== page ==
Asia-Pacific turns back on regulatory co-operation

Jessica Yun
— 1 minute read

The post-GFC push for harmonisation of regulatory frameworks in the Asia-Pacific region is giving way to a more fragmented, home-biased approach, says Deloitte.

Following a “decade of intense rulemaking”, Asia-Pacific financial regulators are “tired of making new rules” and are moving towards a less co-ordinated approach to regulation, according to Deloitte’s latest Asia-Pacific Regulatory Outlook report prepared by the firm’s Centre for Regulatory Strategy.

Brexit, the US administration’s review of global standards and domestic financial regulation, and the difficulty in reaching agreement on final calibrations to Basel III” all suggest a trend towards “home-biased rulemaking”, the report said.


“The [Financial Stability Board’s] project to evaluate whether the post-crisis regulatory reforms are achieving intended outcomes and to identify material unintended consequences is a further indication that enthusiasm for global regulation, at least for new rulemaking, may be receding,” it said.

The report also pointed to further evidence of this slowdown, such as a number of implementation deadlines that had been pushed back by Australia, Japan, Hong Kong and Singapore.

But despite this, Asia-Pacific governments and regulators have continued to express support for the integration of regulation, it said, quoting comments from a speech APRA chairman Wayne Byres made in June 2017.

“At a time when parts of the world seem to be moving away from a predilection for international co-ordination and co-operation towards a more fragmented approach driven by increasing nationalism and protectionism, it is worth reminding ourselves why something as basic as international standards are a good thing,” Mr Byres had said.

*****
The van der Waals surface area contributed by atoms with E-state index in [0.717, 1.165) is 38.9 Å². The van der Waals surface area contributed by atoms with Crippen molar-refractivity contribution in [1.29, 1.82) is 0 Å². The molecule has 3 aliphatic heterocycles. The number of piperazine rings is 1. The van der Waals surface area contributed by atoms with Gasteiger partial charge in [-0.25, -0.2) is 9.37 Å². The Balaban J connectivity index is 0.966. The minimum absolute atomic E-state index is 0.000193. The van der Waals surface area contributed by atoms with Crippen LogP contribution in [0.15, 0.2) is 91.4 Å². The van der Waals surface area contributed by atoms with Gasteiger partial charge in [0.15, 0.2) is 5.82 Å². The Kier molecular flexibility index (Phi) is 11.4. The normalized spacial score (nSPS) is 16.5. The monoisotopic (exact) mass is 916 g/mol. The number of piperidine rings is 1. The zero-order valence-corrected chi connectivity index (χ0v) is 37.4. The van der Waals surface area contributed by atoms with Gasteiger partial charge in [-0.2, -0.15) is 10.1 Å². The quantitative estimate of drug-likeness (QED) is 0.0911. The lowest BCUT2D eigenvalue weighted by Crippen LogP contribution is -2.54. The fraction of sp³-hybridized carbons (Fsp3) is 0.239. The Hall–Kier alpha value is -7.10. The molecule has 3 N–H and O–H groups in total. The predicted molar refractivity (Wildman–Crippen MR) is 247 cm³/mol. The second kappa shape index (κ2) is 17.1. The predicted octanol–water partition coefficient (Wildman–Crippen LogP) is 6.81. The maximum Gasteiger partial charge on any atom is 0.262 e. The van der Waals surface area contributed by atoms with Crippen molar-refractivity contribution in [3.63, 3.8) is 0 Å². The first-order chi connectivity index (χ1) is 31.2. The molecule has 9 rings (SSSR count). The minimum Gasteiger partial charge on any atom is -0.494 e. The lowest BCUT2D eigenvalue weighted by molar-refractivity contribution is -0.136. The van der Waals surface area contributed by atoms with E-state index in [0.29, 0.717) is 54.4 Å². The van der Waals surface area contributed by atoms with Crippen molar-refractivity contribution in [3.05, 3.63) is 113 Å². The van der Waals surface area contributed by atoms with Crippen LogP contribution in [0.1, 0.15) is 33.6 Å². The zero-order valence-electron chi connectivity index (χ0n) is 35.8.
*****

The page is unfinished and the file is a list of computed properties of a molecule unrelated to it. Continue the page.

Referring to the global financial crisis, he pointed out that the potential for problems in one part of the world to “infect others” meant “collective action was needed”.

“To put it more simply, a highly connected system is only as strong as its weakest link, so to strengthen the system it is necessary to lift standards across the board,” Mr Byres said.

The report signalled “piecemeal adoption” of global standards would create an “uneven playing field for firms operating in different parts of the globe and puts limits on market access and growth for others”.

“It may also weaken resolve around other areas of emerging supranational regulation, for example, global insurance capital standards and in relation to asset management,” it said.

Though regional and global regulation looked to be slowing down, it would not mean “a major deregulatory push in Asia-Pacific”, according to the report.

“We see a slowing in the pace of regulatory integration, rather than a full-scale reversal. A focus on implementation and supervision, rather than developing major new supranational rules or reforms,” it said.

“Reflecting on and refining rules already made, rather than their wholesale abolition.”

The report advised financial firms and institutions against responding to this uncertainty by pausing the “implementation of already agreed international standards”.


Asia-Pacific turns back on regulatory co-operation
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